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retirement tax strategy and where to live
Old 09-21-2006, 10:21 AM   #1
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retirement tax strategy and where to live

Hello!

I have a few questions about tax strategy and where to live.* We would like to retire early (not ready yet, but excited b/c we just made the $500K milestone - plan is to get to ~$1.5M in about 10 years, we hope).* My first question is, what is the most tax-advantaged strategy for drawing off $$ when you retire early?* We will have $ outside our 401K to draw from (taxable investments in mutual fund accounts plus CD's) and also have $ in 401K (can't access early), IRA's and Roth IRA's.* What withdrawal strategy is most tax-efficient?*

Also, what states are tax-friendly?* I just read an article that says TX and FL (no state income tax) really aren't the most tax-friendly b/c you have to consider property tax and sales tax.* However, this article was based on retirees who are getting their income from pensions and 401K's (not those who plan to FIRE), so these sources of income are not taxable in several other states which also have low property tax.* If you are planning to FIRE, and withdraw from taxable investments first, does it make more sense to retire in a no state tax income state?* We are considering purchasing a retirement home early, as* real estate prices may drop in the next year.* Hope this all makes sense!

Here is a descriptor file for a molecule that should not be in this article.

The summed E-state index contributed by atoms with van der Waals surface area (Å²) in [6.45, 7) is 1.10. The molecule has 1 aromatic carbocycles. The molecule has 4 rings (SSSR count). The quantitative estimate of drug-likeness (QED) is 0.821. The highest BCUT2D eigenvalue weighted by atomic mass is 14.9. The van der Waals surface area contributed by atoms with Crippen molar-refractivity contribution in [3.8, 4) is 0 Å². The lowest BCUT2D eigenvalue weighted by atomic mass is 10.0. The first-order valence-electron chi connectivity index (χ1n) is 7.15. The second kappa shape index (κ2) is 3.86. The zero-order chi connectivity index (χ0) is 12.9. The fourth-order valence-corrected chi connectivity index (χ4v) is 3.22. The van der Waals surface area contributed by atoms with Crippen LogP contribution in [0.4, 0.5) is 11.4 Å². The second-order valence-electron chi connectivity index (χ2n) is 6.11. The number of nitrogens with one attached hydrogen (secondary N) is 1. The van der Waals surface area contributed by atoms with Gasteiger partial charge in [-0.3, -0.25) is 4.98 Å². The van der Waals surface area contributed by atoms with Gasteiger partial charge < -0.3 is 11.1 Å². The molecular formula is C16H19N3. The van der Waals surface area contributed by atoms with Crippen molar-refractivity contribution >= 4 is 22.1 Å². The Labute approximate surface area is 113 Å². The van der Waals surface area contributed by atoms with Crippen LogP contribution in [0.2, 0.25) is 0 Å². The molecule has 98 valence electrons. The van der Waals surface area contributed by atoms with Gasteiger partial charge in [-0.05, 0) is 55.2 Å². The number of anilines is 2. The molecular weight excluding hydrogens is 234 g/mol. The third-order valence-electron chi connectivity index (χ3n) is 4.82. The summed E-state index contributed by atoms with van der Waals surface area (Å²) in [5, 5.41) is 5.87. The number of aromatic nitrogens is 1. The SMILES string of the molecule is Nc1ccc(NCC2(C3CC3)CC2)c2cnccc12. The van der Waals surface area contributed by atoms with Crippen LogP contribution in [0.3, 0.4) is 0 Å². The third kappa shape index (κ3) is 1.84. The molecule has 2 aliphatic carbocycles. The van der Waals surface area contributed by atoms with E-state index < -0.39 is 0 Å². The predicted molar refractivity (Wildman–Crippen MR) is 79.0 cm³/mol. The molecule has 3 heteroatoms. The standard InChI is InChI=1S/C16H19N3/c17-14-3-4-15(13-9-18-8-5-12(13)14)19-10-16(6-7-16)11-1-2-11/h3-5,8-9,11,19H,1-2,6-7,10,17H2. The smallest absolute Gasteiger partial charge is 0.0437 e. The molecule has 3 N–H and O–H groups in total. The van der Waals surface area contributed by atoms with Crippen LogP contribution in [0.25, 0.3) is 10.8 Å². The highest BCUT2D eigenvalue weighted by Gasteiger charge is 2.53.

Thanks,
Lorraine
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Re: retirement tax strategy and where to live
Old 09-21-2006, 10:51 AM   #2
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Re: retirement tax strategy and where to live

1.5 million portfolio will give ~55-60k/yr in withdrawals. Each state will get their money in some form or another. My guess is the tax differential between different states will be rather small - on the order of $1-2k per year. I'd pick the state you like the most and live there as long as taxes aren't completely unreasonable.

You can either pay $3000 in property tax in texas or FL or $1000 in property tax and $2000 in income tax in a state with an income tax.
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Re: retirement tax strategy and where to live
Old 09-21-2006, 12:14 PM   #3
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Re: retirement tax strategy and where to live

Or, you can live in NJ and pay 15000 property tax AND state income tax.
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Re: retirement tax strategy and where to live
Old 09-21-2006, 12:22 PM   #4
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Re: retirement tax strategy and where to live